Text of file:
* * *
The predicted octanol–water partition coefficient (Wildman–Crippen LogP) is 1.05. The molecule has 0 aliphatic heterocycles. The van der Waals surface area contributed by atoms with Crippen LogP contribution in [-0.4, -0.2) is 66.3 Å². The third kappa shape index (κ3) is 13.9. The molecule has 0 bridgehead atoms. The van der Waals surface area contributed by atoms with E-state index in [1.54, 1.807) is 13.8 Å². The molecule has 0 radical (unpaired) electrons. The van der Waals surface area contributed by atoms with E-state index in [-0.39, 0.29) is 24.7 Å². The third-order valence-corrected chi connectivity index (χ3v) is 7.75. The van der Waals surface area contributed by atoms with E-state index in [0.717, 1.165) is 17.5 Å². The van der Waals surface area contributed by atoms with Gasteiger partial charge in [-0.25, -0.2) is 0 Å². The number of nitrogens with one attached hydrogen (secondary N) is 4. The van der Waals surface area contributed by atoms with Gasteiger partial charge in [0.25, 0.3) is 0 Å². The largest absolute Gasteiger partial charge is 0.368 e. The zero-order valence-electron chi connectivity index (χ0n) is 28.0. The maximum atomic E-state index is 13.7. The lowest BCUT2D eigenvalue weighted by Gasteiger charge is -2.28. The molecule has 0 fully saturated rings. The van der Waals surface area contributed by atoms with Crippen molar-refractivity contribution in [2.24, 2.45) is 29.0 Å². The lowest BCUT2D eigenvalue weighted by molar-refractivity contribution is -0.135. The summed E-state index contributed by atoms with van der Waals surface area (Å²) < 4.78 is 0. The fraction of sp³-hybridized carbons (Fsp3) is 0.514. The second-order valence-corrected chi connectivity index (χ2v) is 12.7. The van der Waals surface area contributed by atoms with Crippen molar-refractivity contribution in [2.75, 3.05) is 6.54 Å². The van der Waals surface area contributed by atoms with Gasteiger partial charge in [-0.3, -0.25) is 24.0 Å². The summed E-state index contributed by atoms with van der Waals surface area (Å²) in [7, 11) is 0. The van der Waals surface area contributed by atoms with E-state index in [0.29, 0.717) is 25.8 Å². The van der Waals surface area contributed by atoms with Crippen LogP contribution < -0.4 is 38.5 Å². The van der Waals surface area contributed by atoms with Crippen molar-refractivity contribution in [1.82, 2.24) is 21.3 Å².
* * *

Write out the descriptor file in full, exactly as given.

The predicted octanol–water partition coefficient (Wildman–Crippen LogP) is 1.05. The molecule has 0 aliphatic heterocycles. The van der Waals surface area contributed by atoms with Crippen LogP contribution in [-0.4, -0.2) is 66.3 Å². The third kappa shape index (κ3) is 13.9. The molecule has 0 bridgehead atoms. The van der Waals surface area contributed by atoms with E-state index in [1.54, 1.807) is 13.8 Å². The molecule has 0 radical (unpaired) electrons. The van der Waals surface area contributed by atoms with E-state index in [-0.39, 0.29) is 24.7 Å². The third-order valence-corrected chi connectivity index (χ3v) is 7.75. The van der Waals surface area contributed by atoms with E-state index in [0.717, 1.165) is 17.5 Å². The van der Waals surface area contributed by atoms with Gasteiger partial charge in [-0.25, -0.2) is 0 Å². The number of nitrogens with one attached hydrogen (secondary N) is 4. The van der Waals surface area contributed by atoms with Gasteiger partial charge in [0.25, 0.3) is 0 Å². The largest absolute Gasteiger partial charge is 0.368 e. The zero-order valence-electron chi connectivity index (χ0n) is 28.0. The maximum atomic E-state index is 13.7. The lowest BCUT2D eigenvalue weighted by Gasteiger charge is -2.28. The molecule has 0 fully saturated rings. The van der Waals surface area contributed by atoms with Crippen molar-refractivity contribution in [2.24, 2.45) is 29.0 Å². The lowest BCUT2D eigenvalue weighted by molar-refractivity contribution is -0.135. The summed E-state index contributed by atoms with van der Waals surface area (Å²) < 4.78 is 0. The fraction of sp³-hybridized carbons (Fsp3) is 0.514. The second-order valence-corrected chi connectivity index (χ2v) is 12.7. The van der Waals surface area contributed by atoms with Crippen molar-refractivity contribution in [2.75, 3.05) is 6.54 Å². The van der Waals surface area contributed by atoms with Gasteiger partial charge in [-0.3, -0.25) is 24.0 Å². The summed E-state index contributed by atoms with van der Waals surface area (Å²) in [7, 11) is 0. The van der Waals surface area contributed by atoms with E-state index in [0.29, 0.717) is 25.8 Å². The van der Waals surface area contributed by atoms with Crippen LogP contribution < -0.4 is 38.5 Å². The van der Waals surface area contributed by atoms with Crippen molar-refractivity contribution in [1.82, 2.24) is 21.3 Å².